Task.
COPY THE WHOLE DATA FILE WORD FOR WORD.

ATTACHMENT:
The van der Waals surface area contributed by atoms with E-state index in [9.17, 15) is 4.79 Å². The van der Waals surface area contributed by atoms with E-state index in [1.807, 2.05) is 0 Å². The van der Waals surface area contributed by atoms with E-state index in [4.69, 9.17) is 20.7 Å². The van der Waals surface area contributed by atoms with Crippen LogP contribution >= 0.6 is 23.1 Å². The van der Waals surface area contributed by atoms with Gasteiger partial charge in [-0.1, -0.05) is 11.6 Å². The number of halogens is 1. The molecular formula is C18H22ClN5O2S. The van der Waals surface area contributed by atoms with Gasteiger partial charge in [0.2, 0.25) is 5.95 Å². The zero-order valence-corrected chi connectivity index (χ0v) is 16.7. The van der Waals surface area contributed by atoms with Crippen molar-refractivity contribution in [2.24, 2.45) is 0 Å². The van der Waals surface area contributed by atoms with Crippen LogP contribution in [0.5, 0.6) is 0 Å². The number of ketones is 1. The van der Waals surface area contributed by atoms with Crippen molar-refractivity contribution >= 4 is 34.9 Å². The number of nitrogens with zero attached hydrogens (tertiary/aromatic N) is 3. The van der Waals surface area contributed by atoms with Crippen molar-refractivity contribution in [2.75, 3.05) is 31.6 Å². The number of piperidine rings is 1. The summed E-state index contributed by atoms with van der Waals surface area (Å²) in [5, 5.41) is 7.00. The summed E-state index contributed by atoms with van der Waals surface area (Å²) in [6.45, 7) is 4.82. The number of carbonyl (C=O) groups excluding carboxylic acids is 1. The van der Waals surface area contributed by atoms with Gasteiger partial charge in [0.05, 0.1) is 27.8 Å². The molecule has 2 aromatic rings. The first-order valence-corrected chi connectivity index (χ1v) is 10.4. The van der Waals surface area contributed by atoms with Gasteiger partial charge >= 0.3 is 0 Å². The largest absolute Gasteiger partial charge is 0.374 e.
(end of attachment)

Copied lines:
The van der Waals surface area contributed by atoms with E-state index in [9.17, 15) is 4.79 Å². The van der Waals surface area contributed by atoms with E-state index in [1.807, 2.05) is 0 Å². The van der Waals surface area contributed by atoms with E-state index in [4.69, 9.17) is 20.7 Å². The van der Waals surface area contributed by atoms with Crippen LogP contribution >= 0.6 is 23.1 Å². The van der Waals surface area contributed by atoms with Gasteiger partial charge in [-0.1, -0.05) is 11.6 Å². The number of halogens is 1. The molecular formula is C18H22ClN5O2S. The van der Waals surface area contributed by atoms with Gasteiger partial charge in [0.2, 0.25) is 5.95 Å². The zero-order valence-corrected chi connectivity index (χ0v) is 16.7. The van der Waals surface area contributed by atoms with Crippen molar-refractivity contribution in [2.24, 2.45) is 0 Å². The van der Waals surface area contributed by atoms with Crippen LogP contribution in [0.5, 0.6) is 0 Å². The number of ketones is 1. The van der Waals surface area contributed by atoms with Crippen molar-refractivity contribution >= 4 is 34.9 Å². The number of nitrogens with zero attached hydrogens (tertiary/aromatic N) is 3. The van der Waals surface area contributed by atoms with Crippen molar-refractivity contribution in [2.75, 3.05) is 31.6 Å². The number of piperidine rings is 1. The summed E-state index contributed by atoms with van der Waals surface area (Å²) in [5, 5.41) is 7.00. The summed E-state index contributed by atoms with van der Waals surface area (Å²) in [6.45, 7) is 4.82. The number of carbonyl (C=O) groups excluding carboxylic acids is 1. The van der Waals surface area contributed by atoms with Gasteiger partial charge in [0.05, 0.1) is 27.8 Å². The molecule has 2 aromatic rings. The first-order valence-corrected chi connectivity index (χ1v) is 10.4. The van der Waals surface area contributed by atoms with Gasteiger partial charge >= 0.3 is 0 Å². The largest absolute Gasteiger partial charge is 0.374 e.